Luminarias burned brightly around the Lodato home in Alexandria on Friday night as neighbors remembered the beloved music teacher who was killed there a year ago, on Feb. 6, 2014.
Ruthanne Lodato was shot to death as she answered a knock at her door. One-time Alexandria resident Charles Severance is charged with her murder and those of two other prominent Alexandria residents, Nancy Dunning and Ron Kirby.
Neighbors who organized the candlelight tribute said they prefer to remember the way Ruthanne touched so many in the community through her music -- not the tragic way in which she died.
"She was somebody who left a deep impression on you," said neighbor and close friend John Kelly. "She was woven into the lives of so many people in the Alexandria community through music and the church... Today we look around and we see her life everywhere."
No where is Lodato's imprint more visible than in the Music Together program she led for two decades. In the mornings and late afternoons, hundreds of children come for 45 minute sessions in a classroom at Del Ray United Methodist Church.
Melissa Jarvis brought her toddler nine years ago, then was recruited by Ruthanne to become a teacher herself. She says in the painful days after Lodato's death, the teachers huddled and decided they were committed to continuing the program.
"We didn't know what the Lodato family would want, whether to keep it going or not, and they quickly made it known that they did, in her memory they wanted it to go on," said Jarvis.
She said the early days after Ruthanne's death were very painful.
"It was really hard last year when we resumed classes. We start every class with the 'Hello Song' and just getting through that song was very difficult," Jarvis said.
But it wasn't long before the joy of Ruthanne's music filled the classroom again. Teacher Kelly Cronenberg said she won't dwell on the Feb. 6 date on the calendar, the date Ruthanne was killed.
"I guess I don't mark my calendar in terms of when bad things happen. I always remember Ruthanne's birthday. It's same day as my daughter's birthday," said Cronenberg. "I didn't get melancholy because I'm still doing this on a daily basis. When the children come in it erases all those feelings of sadness."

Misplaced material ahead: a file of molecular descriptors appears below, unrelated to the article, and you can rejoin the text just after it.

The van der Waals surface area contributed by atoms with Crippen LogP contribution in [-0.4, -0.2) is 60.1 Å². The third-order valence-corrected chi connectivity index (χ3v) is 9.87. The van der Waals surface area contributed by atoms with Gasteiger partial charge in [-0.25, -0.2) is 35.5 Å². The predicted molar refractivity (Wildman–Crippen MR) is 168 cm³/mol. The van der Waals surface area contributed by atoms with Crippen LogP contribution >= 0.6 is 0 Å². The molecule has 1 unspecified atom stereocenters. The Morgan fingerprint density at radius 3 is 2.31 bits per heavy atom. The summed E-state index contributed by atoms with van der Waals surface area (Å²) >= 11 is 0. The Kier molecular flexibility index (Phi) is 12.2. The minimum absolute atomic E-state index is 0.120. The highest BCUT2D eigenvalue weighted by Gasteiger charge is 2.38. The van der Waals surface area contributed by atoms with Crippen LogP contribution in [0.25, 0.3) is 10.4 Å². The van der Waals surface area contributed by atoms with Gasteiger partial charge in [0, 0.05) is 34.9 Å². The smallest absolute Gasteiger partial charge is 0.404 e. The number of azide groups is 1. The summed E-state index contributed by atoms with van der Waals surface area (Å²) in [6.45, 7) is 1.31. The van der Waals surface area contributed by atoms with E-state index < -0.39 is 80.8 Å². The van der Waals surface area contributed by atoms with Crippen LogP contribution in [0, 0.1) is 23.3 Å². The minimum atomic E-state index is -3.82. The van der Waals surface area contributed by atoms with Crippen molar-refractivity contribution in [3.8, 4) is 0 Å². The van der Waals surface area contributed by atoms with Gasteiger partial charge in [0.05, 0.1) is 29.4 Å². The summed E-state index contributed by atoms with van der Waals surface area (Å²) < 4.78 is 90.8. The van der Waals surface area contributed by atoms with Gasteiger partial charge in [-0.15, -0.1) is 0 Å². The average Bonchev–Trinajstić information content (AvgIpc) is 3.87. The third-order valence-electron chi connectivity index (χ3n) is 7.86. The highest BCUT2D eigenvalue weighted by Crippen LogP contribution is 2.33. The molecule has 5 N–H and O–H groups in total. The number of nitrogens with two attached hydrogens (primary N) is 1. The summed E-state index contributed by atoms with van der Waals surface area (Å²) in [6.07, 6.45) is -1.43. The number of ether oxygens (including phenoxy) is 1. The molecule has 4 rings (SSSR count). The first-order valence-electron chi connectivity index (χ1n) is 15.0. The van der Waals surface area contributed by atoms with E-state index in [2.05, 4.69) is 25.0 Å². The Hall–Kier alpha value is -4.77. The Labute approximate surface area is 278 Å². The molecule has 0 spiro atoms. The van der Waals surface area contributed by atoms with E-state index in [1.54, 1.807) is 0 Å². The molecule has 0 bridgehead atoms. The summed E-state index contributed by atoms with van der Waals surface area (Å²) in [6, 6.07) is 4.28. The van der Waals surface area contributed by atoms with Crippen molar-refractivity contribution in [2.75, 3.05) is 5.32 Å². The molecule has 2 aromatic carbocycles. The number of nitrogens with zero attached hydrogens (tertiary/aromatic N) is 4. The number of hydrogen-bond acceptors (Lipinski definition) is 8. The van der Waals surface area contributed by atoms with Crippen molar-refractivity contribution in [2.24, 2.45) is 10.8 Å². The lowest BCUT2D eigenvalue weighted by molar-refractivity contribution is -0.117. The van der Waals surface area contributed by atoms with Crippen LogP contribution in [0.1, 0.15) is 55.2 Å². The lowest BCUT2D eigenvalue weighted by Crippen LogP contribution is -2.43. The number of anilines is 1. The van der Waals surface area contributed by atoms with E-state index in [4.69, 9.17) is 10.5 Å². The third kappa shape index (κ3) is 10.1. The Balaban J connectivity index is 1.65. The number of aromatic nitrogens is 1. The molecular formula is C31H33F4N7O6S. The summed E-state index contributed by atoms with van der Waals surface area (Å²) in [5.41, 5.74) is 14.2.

The Music Together teachers said while they have kept the songs coming, it's the Lodato family, Ruthanne's husband Norm and daughter Lucia in particular, who have taken over the business side of the program.
"They are a really good team and they just never show signs of giving up," said Jarvis. "They are strong, determined, kind people and they are just full of love and encouragement."
John Kelly is a close friend and neighbor of the Lodatos. He said the family has been sustained during this painful year by the community support.
"They miss her everyday in so many ways," said Kelly. "The one thing they are truly grateful for is the love and support of so many people that Ruthanne touched. That has helped them get through some of the more difficult times."
Kelly says one of the hardest days for the Lodato family was when police linked Ruthanne's murder to the two others.
"I think one of most difficult moments was realizing other families in the community were connected to this tragedy and now they are drawn together in this legal journey.
A permanent tribute to Ruthanne Lodato has also recently been created. Some Music Together families commissioned a stained glass window at Del Ray United Methodist Church where the program is housed. It will be dedicated at a ceremony Feb. 17 at 6:30 p.m.
"It's just a beautiful reminder that everybody who comes into this building will get to see and remember," said Jarvis. "The joy of music is lasting and Ruthanne's legacy is the same."